Fathers and Sons

The Red-Haired Woman: A novel BY Orhan Pamuk. Knopf. Hardcover, 272 pages. $26.

Not long after finishing his first novel, Cevdet Bey and His Sons, a family saga in the tradition of Buddenbrooks, the Turkish Nobel laureate Orhan Pamuk says he “began to regret having written something so outmoded.” (Perhaps that explains why the book, published in 1982, has never been translated into English.) Determined to separate himself from the regnant Turkish tradition of realistic, engagé fiction—which he deemed “narrow and parochial”—the young novelist resolved to become more “experimental.”

The problem, as he saw it, was that the Westernizing elite of the early Turkish Republic “lacked the confidence necessary to create a national culture rich in its own symbols and rituals. They did not strive to create . . . an organic combination of East and West; they just put Western and Eastern things together.” Indeed, when it came to literature, they often renounced Eastern influences entirely—in the process rendering Turkish fiction imitative and passé. (Yaşar Kemal’s brilliant adaptation of Anatolian bardic traditions, as in the classic 1955 novel Memed, My Hawk, apparently didn’t impress Pamuk.) “My generation had to invent a modern national literature,” he argues.

His solution, inspired by stints at Columbia and the Iowa Writers’ Workshop, was to reexamine the Islamic corpus “with a Calvinoesque or Borgesian mind frame” in order to “appreciate its wealth of games, gimmicks, and parables” without endorsing its religious content. He began to “take the cultural past—our traditions—and play with it, to produce new effects.” That approach became his calling card. “All my books are made from a mixture of Eastern and Western methods, styles, habits, and histories,” Pamuk says. They “rise out of these two poles, attracting and repelling each other.”

Pamuk’s breakthrough came in The White Castle, his third novel, a postmodern tale set in the seventeenth century about an Ottoman scholar and a Venetian slave who influence and imitate each other to such an extent that they become indistinguishable. The novel’s “theme of impersonation is reflected in the fragility Turkey feels when faced with Western culture,” Pamuk says.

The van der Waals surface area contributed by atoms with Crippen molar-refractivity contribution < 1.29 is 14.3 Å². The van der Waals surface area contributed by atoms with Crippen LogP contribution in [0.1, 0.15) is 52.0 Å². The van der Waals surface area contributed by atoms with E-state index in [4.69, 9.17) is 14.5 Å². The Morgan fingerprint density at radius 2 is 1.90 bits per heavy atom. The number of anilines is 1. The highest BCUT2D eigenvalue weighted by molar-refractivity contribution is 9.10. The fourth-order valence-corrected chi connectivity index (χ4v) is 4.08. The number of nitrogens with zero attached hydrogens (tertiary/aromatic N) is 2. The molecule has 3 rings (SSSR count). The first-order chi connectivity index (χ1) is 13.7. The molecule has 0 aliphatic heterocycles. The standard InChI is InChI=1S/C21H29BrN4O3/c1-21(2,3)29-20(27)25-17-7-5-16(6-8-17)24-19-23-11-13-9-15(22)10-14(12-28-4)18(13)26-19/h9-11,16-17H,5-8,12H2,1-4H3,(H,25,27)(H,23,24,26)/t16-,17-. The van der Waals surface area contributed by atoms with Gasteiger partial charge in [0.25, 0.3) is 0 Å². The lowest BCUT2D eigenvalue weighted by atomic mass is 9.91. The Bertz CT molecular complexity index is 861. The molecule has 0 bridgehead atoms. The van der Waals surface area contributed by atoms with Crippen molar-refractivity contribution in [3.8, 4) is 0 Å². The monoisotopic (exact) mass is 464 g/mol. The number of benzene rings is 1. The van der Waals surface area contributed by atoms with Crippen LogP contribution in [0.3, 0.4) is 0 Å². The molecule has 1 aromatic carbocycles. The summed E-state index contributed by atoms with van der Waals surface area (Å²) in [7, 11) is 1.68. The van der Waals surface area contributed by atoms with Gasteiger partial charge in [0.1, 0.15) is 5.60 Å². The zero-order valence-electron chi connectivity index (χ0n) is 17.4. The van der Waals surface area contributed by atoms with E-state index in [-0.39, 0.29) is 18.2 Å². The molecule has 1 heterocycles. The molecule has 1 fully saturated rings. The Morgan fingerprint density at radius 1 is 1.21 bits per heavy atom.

This jealousy—the anxiety about being influenced by someone else—resembles Turkey’s position when it looks west. You know, aspiring to become Westernized and then being accused of not being authentic enough. Trying to grab the spirit of Europe and then feeling guilty about the imitative drive.

This theme recurs throughout his work. More often than not, it emerges from the ruminations of a character who, by Pamuk’s own admission, is a cipher for himself.

In Pamuk’s latest book, The Red-Haired Woman, his avatar is a bookish Istanbulite, Cem, who struggles with “the enigma of fathers and sons.” In the summer of 1986, after his father disappears, plunging the family into poverty, Cem apprentices himself to a master well digger, Mahmut, to earn money for school. Over the next several weeks, they delve into the earth, in search of an elusive aquifer. To while away the time, master regales apprentice with stories about fathers, sons, responsibility, and fate drawn from the Qur’an and other traditional sources. These don’t make an impression at first, but in later years, “when I grasped the immeasurable effect that Master Mahmut’s stories had over the course of my life, I started reading anything I could find about their origins,” Cem says, portentously. This kind of ham-fisted foreshadowing is unfortunately rampant. For careful readers, it gives the game away.

Cem comes to regard his master as a father figure. Yet during the long days he spends carting away earth while Mahmut burrows below ground, he also comes to appreciate solitude. “I am most completely myself when nobody’s watching,” he realizes. “When there is no one to observe us, the other self we keep hidden inside can come out and do as it pleases. But when you have a father near enough to keep an eye on you, that second self remains buried within.” His affection for Mahmut notwithstanding, Cem begins to resent his master’s dictates as infringements on his burgeoning individuality. One evening, out of spite, he recounts the tale of Oedipus, knowing that its account of patricide and incest will unsettle the older man.

Meanwhile, Cem also becomes obsessed, and has a brief dalliance, with the eponymous Red-Haired Woman, who performs with a left-wing theater troupe. He is particularly taken with the group’s enactment of a scene from the Persian epic Shahnameh, in which the hero Rostam kills his son in battle. This tableau of filicide—a mirror image of the story of Oedipus—turns out to be something Cem will “never forget.”

The same can be said of what follows. The next morning, Cem inadvertently drops a bucket full of debris on his master, twenty-five meters below. Fearing that he will be arrested for negligent homicide, he absconds, racked with guilt, back to Istanbul. This accident ends the first section of the book. The tale up to this point has been engaging and deftly told. The scenes have been finely observed and described, in a series of short chapters that feature a good balance between action and rumination.